The students stood screaming for five minutes as loud speakers blared, "We are the Champions."
Ellen Truax of Sharon, a recent Connecticut graduate, was jumping up and down with joy.
"My dream has finally come true. This makes up for all the heartache Duke has caused us so many times," she said.
Students streamed from the Huskies' home court and dorm rooms all over campus toward a giant university-sponsored bonfire, many holding their index fingers in the air and screaming, "We're number one."
The crowd circled the fire, dancing and jumping up and down. Some set off fireworks, as a caravan of honking cars snaked through the campus.
Sgt. Frank Colonese of the UConn Police said there were no arrests before midnight, and only one twisted ankle.
"Everything looks fine so far," he said.
Extra officers were brought in Monday to work with state police. The lessons of last year's off-campus spring weekend, which erupted into violence and vandalism, were still fresh in officers' minds, Campu Police Chief Robert Hudd said.
Along Interstate 95, Department of Transportation traffic signs flashed "UConn mens basketball, 1999 NCAA Champions,"
At Jim Calhoun's "Coach's" sports bar in downtown Hartford, strangers hugged and high-fived.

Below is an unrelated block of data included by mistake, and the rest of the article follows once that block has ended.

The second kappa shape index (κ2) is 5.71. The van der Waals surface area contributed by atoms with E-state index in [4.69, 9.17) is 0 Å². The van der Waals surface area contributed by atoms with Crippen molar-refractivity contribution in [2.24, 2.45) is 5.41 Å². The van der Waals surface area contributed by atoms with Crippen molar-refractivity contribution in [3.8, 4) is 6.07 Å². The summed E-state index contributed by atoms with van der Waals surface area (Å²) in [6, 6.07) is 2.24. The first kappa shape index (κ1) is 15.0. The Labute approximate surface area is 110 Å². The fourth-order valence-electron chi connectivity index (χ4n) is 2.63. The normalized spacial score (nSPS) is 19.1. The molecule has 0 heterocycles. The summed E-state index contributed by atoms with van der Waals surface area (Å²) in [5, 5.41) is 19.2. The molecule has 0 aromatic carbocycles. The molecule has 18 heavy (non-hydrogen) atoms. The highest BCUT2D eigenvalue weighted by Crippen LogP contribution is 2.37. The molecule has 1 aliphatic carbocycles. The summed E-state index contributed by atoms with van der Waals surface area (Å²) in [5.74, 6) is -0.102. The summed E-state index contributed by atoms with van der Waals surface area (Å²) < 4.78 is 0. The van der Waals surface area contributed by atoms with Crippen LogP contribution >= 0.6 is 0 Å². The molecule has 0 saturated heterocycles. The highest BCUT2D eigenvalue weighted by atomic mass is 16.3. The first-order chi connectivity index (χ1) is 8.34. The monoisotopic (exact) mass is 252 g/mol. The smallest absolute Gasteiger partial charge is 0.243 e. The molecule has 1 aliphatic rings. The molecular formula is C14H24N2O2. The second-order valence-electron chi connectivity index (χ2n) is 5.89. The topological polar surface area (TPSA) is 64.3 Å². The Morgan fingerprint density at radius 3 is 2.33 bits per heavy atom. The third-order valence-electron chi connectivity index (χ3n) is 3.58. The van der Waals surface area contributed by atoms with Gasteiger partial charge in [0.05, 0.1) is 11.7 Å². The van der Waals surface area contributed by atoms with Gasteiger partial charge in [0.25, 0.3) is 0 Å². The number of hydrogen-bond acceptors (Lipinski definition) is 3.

"I'm proud of them, and I'm proud to be from Connecticut," said Aurea Mendez of Hartford, echoing the sentiments of many across the state.
Downtown Hartford, which had been deserted during the game, filled with people honking horns and shouting. Over 100 police officers were standing by in case the celebration got out of hand.
Long before the final score was posted, championship day was playing out on campus as a numbers game.
There were more police, more pizza makers, more beer and thanks to the experience of the 1995 women's team championship more people making more plans for celebrating.
Chuck Morrell, an administrator in the student union, was busy Monday with pre- and post-game logistics. Three 225-square-foot, big-screen televisions were being set up across the road in Gampel Pavilion. The adjacent parking lot had been cleared to serve as the site for the bonfire and open air party.
The men's program has already made school history by reaching the Final Four for the first time in 21 tries. Jim Calhoun and crew also become the first men's team in New England to play for a national title since Holy Cross won in 1947.
The party atmosphere will continue on Tuesday when Husky fans get a chance to say thanks to their team in person. Morrell said a pep rally is planned for Tuesday afternoon at Gampel when the team returns, win or lose.
"If you get that far, I don't think it mattrs," said Morrell. "That's why they call it the Final Four. It's not the Final One."
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